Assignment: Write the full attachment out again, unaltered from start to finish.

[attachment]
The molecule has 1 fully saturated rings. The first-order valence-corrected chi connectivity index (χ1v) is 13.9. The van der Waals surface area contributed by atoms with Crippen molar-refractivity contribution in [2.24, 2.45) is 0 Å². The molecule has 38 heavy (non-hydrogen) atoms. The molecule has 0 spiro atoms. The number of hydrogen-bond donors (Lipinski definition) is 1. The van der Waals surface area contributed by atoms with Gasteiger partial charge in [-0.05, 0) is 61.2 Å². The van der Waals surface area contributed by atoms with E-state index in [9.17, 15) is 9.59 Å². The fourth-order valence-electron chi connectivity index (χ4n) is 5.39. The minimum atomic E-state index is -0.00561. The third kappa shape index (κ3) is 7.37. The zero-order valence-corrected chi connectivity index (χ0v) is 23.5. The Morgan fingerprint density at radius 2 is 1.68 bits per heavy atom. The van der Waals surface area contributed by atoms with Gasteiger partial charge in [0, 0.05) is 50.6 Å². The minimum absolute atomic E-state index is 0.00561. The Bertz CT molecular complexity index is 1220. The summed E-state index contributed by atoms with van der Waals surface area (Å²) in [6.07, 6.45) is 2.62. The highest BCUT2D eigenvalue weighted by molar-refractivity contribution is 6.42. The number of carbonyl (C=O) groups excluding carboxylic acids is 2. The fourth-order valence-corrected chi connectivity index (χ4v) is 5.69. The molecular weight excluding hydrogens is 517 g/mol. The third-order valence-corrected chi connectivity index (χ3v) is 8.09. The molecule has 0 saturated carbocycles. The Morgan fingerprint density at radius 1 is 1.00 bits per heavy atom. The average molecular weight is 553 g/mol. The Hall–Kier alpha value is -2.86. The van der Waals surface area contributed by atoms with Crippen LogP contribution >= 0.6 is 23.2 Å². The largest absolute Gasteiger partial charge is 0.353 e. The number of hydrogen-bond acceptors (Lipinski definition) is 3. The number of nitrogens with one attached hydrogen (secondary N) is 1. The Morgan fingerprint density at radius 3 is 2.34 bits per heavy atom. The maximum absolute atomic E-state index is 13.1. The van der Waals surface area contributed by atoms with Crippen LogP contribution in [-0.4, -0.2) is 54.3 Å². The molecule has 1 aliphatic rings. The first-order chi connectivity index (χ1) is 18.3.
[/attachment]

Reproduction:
The molecule has 1 fully saturated rings. The first-order valence-corrected chi connectivity index (χ1v) is 13.9. The van der Waals surface area contributed by atoms with Crippen molar-refractivity contribution in [2.24, 2.45) is 0 Å². The molecule has 38 heavy (non-hydrogen) atoms. The molecule has 0 spiro atoms. The number of hydrogen-bond donors (Lipinski definition) is 1. The van der Waals surface area contributed by atoms with Gasteiger partial charge in [-0.05, 0) is 61.2 Å². The van der Waals surface area contributed by atoms with E-state index in [9.17, 15) is 9.59 Å². The fourth-order valence-electron chi connectivity index (χ4n) is 5.39. The minimum atomic E-state index is -0.00561. The third kappa shape index (κ3) is 7.37. The zero-order valence-corrected chi connectivity index (χ0v) is 23.5. The Morgan fingerprint density at radius 2 is 1.68 bits per heavy atom. The van der Waals surface area contributed by atoms with Gasteiger partial charge in [0, 0.05) is 50.6 Å². The minimum absolute atomic E-state index is 0.00561. The Bertz CT molecular complexity index is 1220. The summed E-state index contributed by atoms with van der Waals surface area (Å²) in [6.07, 6.45) is 2.62. The highest BCUT2D eigenvalue weighted by molar-refractivity contribution is 6.42. The number of carbonyl (C=O) groups excluding carboxylic acids is 2. The fourth-order valence-corrected chi connectivity index (χ4v) is 5.69. The molecular weight excluding hydrogens is 517 g/mol. The third-order valence-corrected chi connectivity index (χ3v) is 8.09. The molecule has 0 saturated carbocycles. The Morgan fingerprint density at radius 1 is 1.00 bits per heavy atom. The average molecular weight is 553 g/mol. The Hall–Kier alpha value is -2.86. The van der Waals surface area contributed by atoms with Crippen LogP contribution >= 0.6 is 23.2 Å². The largest absolute Gasteiger partial charge is 0.353 e. The number of hydrogen-bond acceptors (Lipinski definition) is 3. The number of nitrogens with one attached hydrogen (secondary N) is 1. The Morgan fingerprint density at radius 3 is 2.34 bits per heavy atom. The maximum absolute atomic E-state index is 13.1. The van der Waals surface area contributed by atoms with Crippen LogP contribution in [-0.4, -0.2) is 54.3 Å². The molecule has 1 aliphatic rings. The first-order chi connectivity index (χ1) is 18.3.